There’s no Eiffel Tower from my window; no Arc de Triomphe, cobblestone street, or art deco Metro entrance. Rue Mouffetard Market – with madame proprietor of La Fontaine aux Vins who now greets me by name, the boulangerie clerk who’s still not forgiven my 50 euro faux pas, the rows of vendors with fruits and vegetables, shellfish and whole fish and filets, and smelly, creamy, hard and moldy cheeses – is just beyond my slightly neglected courtyard and heavy, creaky double doors (brass knobs in the middle, of course, obliterating any chance of graceful entry). From the map, I see that the Jardin des Plantes (botanical garden) is just around the next block and the Siene a bit beyond that.
My window onto Paris is instead, filtered through a canopy of young trees, a border of sorts it seems, between my cozy enclave and the sprawling 1970’s high-rise just beyond the pigeons and the limbs and the sprouting leaves. It’s jarring to think of architectural abominations in Paris. Surely these formal, refined French skipped that entire era, turning the other cheek with a harrumph as they ordered another coffee. Apparently not, unfortunately, since from my window the evidence looms, all dozen floors or so of identical balconies, metal-framed sliding glass doors, concrete pillars, and a flat industrial roof, presumably scattered with lounge chairs and potted plants to give it intimacy. No overflowing flower boxes, scrolling ironwork or imposing knobs-in-the-middle wood doors to be found.
View notwithstanding, I’m captivated by my window, and find myself transfixed there, with coffee in the morning, wine in the evening, or an occasional spread of fruit and cheeses midday. It’s the ever-changing landscape – not in views but in melody – that draws me back day after day.
It’s the extended family in the flat below, just out of sight, gathering on weekends and holidays, glasses clinking as laughter and conversation flows in beautifully fluid French, none of which I understand, who capture my imagination. They are artists and writers and teachers, I imagine, setting the cadence and the tone of the unfolding scene before me.
It’s the brilliant music, wafting from the buildings beyond, that compels me to throw open the windows and pour a bit more wine. Haunting a capella strains of the Star Spangled Banner and God Bless America echoed through the late night air on July 4th, just another ordinary night in Paris. The concert pianist (or at least my imagination makes it so) practices each evening, just as the sun sets in the late evening sky. The operatic tenor hones his favorite piece late some afternoons, while the streets below buzz as families scurry home for the evening.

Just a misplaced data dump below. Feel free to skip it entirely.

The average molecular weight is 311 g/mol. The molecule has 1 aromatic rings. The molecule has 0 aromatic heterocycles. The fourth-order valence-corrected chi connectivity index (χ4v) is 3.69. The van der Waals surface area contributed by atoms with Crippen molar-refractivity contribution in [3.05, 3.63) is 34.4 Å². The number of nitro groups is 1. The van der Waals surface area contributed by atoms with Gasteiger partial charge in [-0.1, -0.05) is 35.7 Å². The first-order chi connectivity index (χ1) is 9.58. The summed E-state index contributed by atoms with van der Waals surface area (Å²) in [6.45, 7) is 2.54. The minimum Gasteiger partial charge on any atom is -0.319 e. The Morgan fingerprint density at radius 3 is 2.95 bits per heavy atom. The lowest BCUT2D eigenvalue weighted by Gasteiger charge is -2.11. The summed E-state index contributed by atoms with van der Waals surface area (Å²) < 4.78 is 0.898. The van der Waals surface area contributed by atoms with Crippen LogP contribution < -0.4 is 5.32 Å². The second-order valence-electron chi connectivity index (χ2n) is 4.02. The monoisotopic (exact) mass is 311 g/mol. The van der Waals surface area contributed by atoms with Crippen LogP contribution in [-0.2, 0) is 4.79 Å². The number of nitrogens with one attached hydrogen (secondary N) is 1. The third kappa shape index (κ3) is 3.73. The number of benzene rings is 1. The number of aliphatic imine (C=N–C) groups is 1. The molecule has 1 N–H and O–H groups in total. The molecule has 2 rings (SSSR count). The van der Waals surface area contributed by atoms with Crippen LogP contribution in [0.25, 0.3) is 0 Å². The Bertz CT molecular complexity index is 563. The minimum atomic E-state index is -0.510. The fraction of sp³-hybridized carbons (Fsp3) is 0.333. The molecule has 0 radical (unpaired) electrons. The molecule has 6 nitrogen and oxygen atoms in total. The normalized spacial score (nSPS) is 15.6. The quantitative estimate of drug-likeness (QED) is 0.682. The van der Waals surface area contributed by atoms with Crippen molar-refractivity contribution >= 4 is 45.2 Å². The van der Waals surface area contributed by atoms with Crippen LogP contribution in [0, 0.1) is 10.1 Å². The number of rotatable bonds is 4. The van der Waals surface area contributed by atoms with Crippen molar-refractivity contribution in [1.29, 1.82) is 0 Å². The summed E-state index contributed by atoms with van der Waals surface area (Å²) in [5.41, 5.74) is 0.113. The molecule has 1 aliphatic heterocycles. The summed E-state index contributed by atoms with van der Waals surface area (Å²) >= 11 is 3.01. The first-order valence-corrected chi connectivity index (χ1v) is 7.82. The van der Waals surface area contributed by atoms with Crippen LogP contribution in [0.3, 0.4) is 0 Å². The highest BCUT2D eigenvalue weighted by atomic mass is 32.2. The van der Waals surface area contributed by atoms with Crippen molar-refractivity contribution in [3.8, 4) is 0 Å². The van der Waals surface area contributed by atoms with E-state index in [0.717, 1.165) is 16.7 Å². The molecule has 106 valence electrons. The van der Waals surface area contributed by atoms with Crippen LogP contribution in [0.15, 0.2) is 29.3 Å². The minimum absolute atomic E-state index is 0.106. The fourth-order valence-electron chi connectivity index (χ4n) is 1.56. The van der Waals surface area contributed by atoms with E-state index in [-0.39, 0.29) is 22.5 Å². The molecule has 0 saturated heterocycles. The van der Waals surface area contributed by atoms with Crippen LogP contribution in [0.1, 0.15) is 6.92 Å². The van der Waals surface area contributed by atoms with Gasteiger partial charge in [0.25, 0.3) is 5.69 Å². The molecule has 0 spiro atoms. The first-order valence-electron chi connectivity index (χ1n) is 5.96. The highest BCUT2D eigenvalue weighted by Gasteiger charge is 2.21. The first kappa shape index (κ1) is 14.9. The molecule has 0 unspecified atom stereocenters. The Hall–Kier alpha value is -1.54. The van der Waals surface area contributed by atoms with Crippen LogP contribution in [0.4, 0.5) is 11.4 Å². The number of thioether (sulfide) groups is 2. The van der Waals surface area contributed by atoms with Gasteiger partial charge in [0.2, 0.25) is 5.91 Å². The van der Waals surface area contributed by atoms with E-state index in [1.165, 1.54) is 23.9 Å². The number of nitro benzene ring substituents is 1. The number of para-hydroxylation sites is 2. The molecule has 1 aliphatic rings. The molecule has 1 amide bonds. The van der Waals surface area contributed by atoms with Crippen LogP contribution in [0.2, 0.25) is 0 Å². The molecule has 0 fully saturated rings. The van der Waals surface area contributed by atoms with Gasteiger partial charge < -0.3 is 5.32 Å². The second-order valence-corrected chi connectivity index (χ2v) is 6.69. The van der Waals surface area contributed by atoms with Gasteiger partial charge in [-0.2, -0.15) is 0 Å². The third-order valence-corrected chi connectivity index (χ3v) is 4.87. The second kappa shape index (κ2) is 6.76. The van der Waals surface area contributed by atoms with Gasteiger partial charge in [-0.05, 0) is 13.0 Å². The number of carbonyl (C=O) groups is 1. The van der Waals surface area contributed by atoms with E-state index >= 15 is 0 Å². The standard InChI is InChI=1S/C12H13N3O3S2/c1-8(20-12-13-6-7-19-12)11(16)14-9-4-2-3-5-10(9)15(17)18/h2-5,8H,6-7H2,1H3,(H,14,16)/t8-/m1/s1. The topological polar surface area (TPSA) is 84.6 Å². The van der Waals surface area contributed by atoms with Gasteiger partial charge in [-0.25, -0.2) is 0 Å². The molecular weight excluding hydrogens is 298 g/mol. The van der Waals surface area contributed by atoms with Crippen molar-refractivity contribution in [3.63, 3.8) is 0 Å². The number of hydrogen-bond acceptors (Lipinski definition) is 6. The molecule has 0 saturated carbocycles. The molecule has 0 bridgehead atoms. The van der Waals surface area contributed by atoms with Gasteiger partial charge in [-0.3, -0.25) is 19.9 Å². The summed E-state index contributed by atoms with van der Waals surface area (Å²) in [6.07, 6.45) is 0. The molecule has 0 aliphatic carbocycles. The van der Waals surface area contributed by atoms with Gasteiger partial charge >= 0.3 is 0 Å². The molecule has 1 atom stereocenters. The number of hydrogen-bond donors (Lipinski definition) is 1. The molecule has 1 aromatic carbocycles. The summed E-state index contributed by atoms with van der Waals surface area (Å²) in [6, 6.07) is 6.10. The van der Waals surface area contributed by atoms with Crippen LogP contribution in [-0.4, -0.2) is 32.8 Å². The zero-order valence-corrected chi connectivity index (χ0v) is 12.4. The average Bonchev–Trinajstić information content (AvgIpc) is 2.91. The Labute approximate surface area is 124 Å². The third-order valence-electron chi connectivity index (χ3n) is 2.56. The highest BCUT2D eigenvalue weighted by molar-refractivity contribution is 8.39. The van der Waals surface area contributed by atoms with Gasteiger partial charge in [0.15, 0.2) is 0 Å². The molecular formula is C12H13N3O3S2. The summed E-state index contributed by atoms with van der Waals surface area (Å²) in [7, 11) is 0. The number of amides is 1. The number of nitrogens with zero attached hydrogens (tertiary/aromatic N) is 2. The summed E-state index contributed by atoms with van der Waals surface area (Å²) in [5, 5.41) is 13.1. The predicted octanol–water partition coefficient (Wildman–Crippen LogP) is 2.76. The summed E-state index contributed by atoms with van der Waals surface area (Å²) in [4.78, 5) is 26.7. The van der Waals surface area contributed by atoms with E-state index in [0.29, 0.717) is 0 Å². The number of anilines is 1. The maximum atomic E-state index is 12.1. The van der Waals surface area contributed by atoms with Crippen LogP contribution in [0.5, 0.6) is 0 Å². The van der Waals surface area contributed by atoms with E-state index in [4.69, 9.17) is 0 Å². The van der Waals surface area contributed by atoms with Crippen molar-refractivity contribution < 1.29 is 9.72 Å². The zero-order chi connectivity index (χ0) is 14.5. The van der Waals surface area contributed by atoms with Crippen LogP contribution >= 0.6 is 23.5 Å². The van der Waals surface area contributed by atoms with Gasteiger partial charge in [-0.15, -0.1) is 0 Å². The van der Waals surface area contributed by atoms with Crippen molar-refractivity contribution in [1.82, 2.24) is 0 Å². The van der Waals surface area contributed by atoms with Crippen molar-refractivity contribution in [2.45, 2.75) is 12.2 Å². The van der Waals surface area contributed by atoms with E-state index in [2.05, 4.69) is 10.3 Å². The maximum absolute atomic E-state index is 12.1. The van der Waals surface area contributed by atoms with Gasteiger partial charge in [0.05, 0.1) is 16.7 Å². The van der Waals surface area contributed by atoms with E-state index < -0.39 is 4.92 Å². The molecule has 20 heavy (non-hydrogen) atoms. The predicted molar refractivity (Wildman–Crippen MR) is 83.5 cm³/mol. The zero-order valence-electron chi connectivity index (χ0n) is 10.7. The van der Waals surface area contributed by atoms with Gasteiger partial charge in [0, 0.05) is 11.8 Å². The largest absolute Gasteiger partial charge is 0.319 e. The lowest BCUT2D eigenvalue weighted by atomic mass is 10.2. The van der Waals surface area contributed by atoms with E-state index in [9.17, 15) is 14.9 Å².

It’s the clashing and booming of fireworks for Bastille Day – and the days leading into it, as well as those thereafter, just for good measure – that remind me I’m a guest in someone else’s neighborhood. It’s their neighborhood bistro that revs up most evenings, the cheering and jeering and laughter wafting up through my open curtains late into the night. The beeping trash trucks, wailing ambulances, firetrucks and police cars that wander through only occasionally, shattering the still cadence with their urgency.
I visit my friends in St Sulpice, on Blvd St. Germaine, and on Ile de Cite and envy their urban energy. The street scene, the rows of cafes, dozens and dozens of chairs all spilling out onto the sidewalks, the eclectic buzz of the French and the tourists jockeying for position, the international mélange of noise and people and customs. “I’ll find a place near here next time I’m in Paris,” I think.
Then I slip down the steps under the art deco signs and into the tunnels, past the street art and streetlights and onto the train, heading home, back to the neighborhood. The cadence slows, and an elderly woman exits with me, chatting comfortably in French as we cross the street together, me trying not to let on I don’t understand. She smiles and waves slightly as we part company at the next corner. My small flashlight guides me through my darkened courtyard and up the stairs, the only sound my footsteps tiptoeing past neighbors’ doors as I settle in for the night.
The sun rises and the quiet, predictable patter again fills my window, the artists and teachers gathering below, the random left-over fireworks echoing in the distance on an otherwise quiet Sunday morning.
“Today we rest,” my neighbor tells me as we pass in the courtyard.
My neighbor, I realize.
I’ll continue to relish the visits with those friends and celebrate the noisy, chaotic buzz of life lived large along the banks of the Siene in trendy, fashionable Paris. I’ll soak up every minute of it.
And then I’ll come home to my neighborhood.